Identifying pseudoscience Flashcards Preview

PHIL105 > Identifying pseudoscience > Flashcards

Flashcards in Identifying pseudoscience Deck (12)
Loading flashcards...
1

Hostility towards scientific criticism

claiming that criticism of their theories is a personal attack

2

Trying to move the 'burden of proof' away form themselves

- Those who make claims have to bear the burden of proof for those claims
- Pseudoscientists shift burden of proof, hasn't been proven wrong, so accept it till I can definitely prove it wrong
- We don't know that I'm wrong, therefore I'm right
E.g. proving ghosts

3

Claims easy solutions for complex problems

- Pseudoscience: often some of the appeal of pseudoscience is that it has easy answers for hard questions. Complicated phenomena are often presented as having one simple cause.
- Good science: presents the cause and effect relationships as accurately as possible, which is often quite complex (but not always)
- E.g. Eating organic and all your health problems will go away. Unlikely to be true.

4

Fundamental principles are often based on a single case

- Pseudoscience: some entire belief systems that masquerade as science, base all their fundamental principles of an uncontrolled observation or anecdote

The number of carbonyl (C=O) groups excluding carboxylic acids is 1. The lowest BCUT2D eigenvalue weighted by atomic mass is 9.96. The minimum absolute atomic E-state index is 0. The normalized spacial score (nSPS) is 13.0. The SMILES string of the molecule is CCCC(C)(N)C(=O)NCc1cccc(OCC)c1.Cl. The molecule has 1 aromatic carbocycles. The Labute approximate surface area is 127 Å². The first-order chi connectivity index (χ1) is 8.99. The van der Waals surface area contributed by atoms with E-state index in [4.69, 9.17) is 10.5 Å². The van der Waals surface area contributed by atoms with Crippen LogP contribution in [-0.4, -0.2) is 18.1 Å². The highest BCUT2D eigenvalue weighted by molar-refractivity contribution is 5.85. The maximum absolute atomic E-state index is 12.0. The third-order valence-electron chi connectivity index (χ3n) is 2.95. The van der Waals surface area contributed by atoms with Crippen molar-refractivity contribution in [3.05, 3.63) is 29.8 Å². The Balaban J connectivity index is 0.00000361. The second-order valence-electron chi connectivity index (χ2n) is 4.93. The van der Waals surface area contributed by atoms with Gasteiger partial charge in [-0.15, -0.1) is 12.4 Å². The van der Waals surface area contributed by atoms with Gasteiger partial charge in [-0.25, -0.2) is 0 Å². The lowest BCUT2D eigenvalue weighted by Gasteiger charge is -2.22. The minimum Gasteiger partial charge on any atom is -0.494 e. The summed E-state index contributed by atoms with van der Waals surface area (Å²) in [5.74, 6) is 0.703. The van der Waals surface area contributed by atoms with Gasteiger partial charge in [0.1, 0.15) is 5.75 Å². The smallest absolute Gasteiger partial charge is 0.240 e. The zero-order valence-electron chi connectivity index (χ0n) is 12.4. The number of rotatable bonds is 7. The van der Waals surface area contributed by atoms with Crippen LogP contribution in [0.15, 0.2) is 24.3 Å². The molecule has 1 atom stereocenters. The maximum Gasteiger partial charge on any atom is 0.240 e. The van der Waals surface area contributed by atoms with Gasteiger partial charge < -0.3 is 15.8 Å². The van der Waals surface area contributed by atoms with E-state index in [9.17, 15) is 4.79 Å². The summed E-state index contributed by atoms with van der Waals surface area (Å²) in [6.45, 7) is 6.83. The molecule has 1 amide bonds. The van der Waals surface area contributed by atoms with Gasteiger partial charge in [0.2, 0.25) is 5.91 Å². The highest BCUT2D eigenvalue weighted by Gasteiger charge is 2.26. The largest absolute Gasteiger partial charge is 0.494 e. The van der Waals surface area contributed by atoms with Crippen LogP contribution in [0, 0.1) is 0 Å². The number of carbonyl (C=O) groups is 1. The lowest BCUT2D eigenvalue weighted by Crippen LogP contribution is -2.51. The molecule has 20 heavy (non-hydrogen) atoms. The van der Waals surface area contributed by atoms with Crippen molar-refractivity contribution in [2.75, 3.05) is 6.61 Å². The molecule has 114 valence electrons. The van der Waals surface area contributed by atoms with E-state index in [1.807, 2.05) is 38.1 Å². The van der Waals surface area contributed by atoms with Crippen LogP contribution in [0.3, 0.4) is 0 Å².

- Good science: will sometimes use an interesting anecdote as the spark for a theory, but will rigorously test whether this anecdote is representative of the world at large

5

Making a virtue of ignorance

- Pseudoscience: often pseudoscientists lack formal training, and present this as a virtue (capitalise on message of "oh I haven't been indoctrinated so my theories are right"
- Good science: usually from scientists who are specialised and have technical training to affirm the validity/reliability of there claims (hard for non-scientists to make contributions)
- Pseudoscientists often take the approach of elitist, that you have been indoctrinated if you believe common science

6

Working backward from conclusions

- Good science: is a genuine search for what is true. Scientists will often have preferred theories, but they design experiments to test these and accept even contradicting outcomes
- Pseudoscience: beings with a desired conclusion and the only attempts to prove this cherished conclusion

7

Cherry picking data

- Good science: experiments designed to look at a complete set of data
- Pseudoscience: relies heavily on anecdote. Also manipulate data to 'discover' effect where in fact there is none.

8

Failure to engage with scientific community

- Good science: publishes data in large peer reviewed journals and lets people pick it apart
- Pseudoscience: opposite (echo-chambers)
E.g. chiropractors regulate themselves, not the medical board

9

Utilising scientific sounding but ultimately meaningless language

- Good science: use technical jargon that means what it means
- Pseudoscience: uses pseudo-jargon (fancy sounding phrases poorly used/don't mean anything)

10

Claiming to be many years ahead/decades ahead of the current research community

- Good science: usually slow
- Pseudoscience: too quick, claims to have made huge leaps forward

11

Pseudoscience predominantly relies on...,

Anecdotal evidence

12

Demarcation problem

How to distinguish between science and non-science